Leading You Down The Primrose Path

Leading You Down The Primrose Path

At one point or another, you probably have heard the phrase “being led down the primrose path”. It means that we are being led in the wrong direction, hypothetically speaking.

But when it comes to finding the perfect splash of color to brighten up the cold days we’ve been experiencing here in the upper midwest, I would definitely lead you “down the primrose path”.

Here’s why…

For my money, there isn’t another flowering plant that will brighten up a winter day better than the colorful primrose. I came across a great selection of colorful primrose plants while picking up a few things at the grocery store recently.

There were so many colors displayed, I couldn’t choose just one, especially since they were only a few dollars each.

You might be wondering why I would buy mine at a grocery store.

It’s because primrose plants, like fresh flowers, are often an impulse purchase. They are better suited for sale in stores that have a lot of daily shoppers, like grocery stores and other “big-box” stores. Not so much for many of today’s retail florists.

Are they easy to care for?

When you get your primrose home, remove the plastic or foil pot cover. Put the plant in as cool a spot as you can find that gets good light. Water them whenever the soil gets dry.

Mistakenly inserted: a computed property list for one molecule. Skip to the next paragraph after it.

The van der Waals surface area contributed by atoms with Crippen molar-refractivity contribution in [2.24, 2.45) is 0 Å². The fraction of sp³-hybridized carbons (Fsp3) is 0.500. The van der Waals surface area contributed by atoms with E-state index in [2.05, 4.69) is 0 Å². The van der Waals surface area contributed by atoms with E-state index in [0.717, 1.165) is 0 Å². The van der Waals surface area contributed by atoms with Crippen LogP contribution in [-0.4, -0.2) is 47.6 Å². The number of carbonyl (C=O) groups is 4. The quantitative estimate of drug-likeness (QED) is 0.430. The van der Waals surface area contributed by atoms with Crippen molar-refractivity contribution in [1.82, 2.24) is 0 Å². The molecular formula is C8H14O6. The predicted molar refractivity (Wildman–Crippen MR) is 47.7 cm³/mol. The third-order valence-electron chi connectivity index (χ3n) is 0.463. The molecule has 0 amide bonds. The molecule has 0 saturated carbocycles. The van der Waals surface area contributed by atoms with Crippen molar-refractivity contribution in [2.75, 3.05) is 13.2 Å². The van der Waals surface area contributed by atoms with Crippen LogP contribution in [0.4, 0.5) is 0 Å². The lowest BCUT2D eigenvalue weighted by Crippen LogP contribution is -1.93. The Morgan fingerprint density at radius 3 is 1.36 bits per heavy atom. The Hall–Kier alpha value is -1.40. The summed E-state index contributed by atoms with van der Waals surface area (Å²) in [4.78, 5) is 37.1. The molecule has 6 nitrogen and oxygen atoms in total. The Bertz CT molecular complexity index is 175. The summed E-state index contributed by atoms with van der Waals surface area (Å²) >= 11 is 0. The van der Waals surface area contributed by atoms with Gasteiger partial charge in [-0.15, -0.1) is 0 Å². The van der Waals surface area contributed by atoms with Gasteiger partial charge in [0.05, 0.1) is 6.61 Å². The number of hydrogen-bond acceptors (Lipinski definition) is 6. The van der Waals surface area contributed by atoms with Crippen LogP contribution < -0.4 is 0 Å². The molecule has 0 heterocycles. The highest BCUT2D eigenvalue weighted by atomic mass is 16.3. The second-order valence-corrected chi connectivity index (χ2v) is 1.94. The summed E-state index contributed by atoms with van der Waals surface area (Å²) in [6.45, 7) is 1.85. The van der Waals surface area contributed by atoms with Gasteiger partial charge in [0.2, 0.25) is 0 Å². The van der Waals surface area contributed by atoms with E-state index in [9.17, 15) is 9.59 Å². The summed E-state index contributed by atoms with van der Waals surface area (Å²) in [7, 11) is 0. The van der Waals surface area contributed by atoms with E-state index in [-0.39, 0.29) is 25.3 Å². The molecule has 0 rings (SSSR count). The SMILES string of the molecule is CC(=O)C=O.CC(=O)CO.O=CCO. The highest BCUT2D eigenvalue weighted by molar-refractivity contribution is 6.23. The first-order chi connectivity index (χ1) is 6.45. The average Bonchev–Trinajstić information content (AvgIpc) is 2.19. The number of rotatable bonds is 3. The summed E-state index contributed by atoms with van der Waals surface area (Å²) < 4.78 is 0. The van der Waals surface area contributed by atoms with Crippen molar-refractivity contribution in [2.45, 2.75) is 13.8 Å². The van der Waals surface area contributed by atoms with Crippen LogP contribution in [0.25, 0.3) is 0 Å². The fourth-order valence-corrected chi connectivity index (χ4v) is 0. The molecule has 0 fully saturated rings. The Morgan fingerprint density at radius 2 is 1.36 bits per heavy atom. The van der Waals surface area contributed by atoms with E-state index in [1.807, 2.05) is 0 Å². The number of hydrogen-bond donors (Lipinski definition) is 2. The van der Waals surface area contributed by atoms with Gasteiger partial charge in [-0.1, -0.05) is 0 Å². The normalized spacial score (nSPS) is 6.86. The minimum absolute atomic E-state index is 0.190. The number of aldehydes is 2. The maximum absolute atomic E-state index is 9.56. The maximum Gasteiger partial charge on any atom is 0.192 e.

And forget about fertilizing – there is no need. Pretty simple, don’t you think?

Keep in mind, primrose plants aren’t something to buy for the long haul.

It’s not likely that you’ll get your primrose to bloom again unless you want to try to duplicate the conditions they like, which can be difficult.

Considering their cost, trying to get them to re-bloom may be more trouble than it’s worth. At least that’s what I think.

But if you do want to give it a shot, check out this post on primrose plant care.

What about moving them outside?

The primrose plants available now won’t survive a hot summer or extended winter cold like their perennial cousins, which are grown specifically for the garden.

If our winter is mild, and you have a good shady location for them in the summer, it’s possible you’ll get them to re-bloom.

But even if you can only enjoy them for a short period of time, in my opinion, it’s well worth it!

Thanks for stopping by! My name is Greg Johnson and I’m the owner of Greenfield Flower Shop. If you liked this post, then I’d love to see you again.

I share loads of information on almost anything having to do with flowers! And that includes wedding flowers, plant care, and floral design.

Why not stick with us.

Please enter your email address or click the red notification button on the lower right-hand corner of your screen, so that I can update you whenever something new is added to our site. The emails you receive from me will not be promotional in nature. They’ll merely be notifications of new information that’s posted.

If this is something that interests you, then you’re invited to join for free here…

Your information will only be used to send you our blog updates. You can change your mind at any time by clicking the unsubscribe link at the bottom of any email that you receive from us. You can find details about our privacy practices here.

Even if you’re not interested in, it would still be very nice of you to share this post via one of the social share buttons below.

If you’re so inclined, click the FB “Like” button or the Twitter “Follow” button (or both), on over on the right of this page.

Finally, your input and feedback mean a lot to me. So tell me what you thought of this post in the comments section below.

Talk soon,

Greg and the team at Greenfield Flower Shop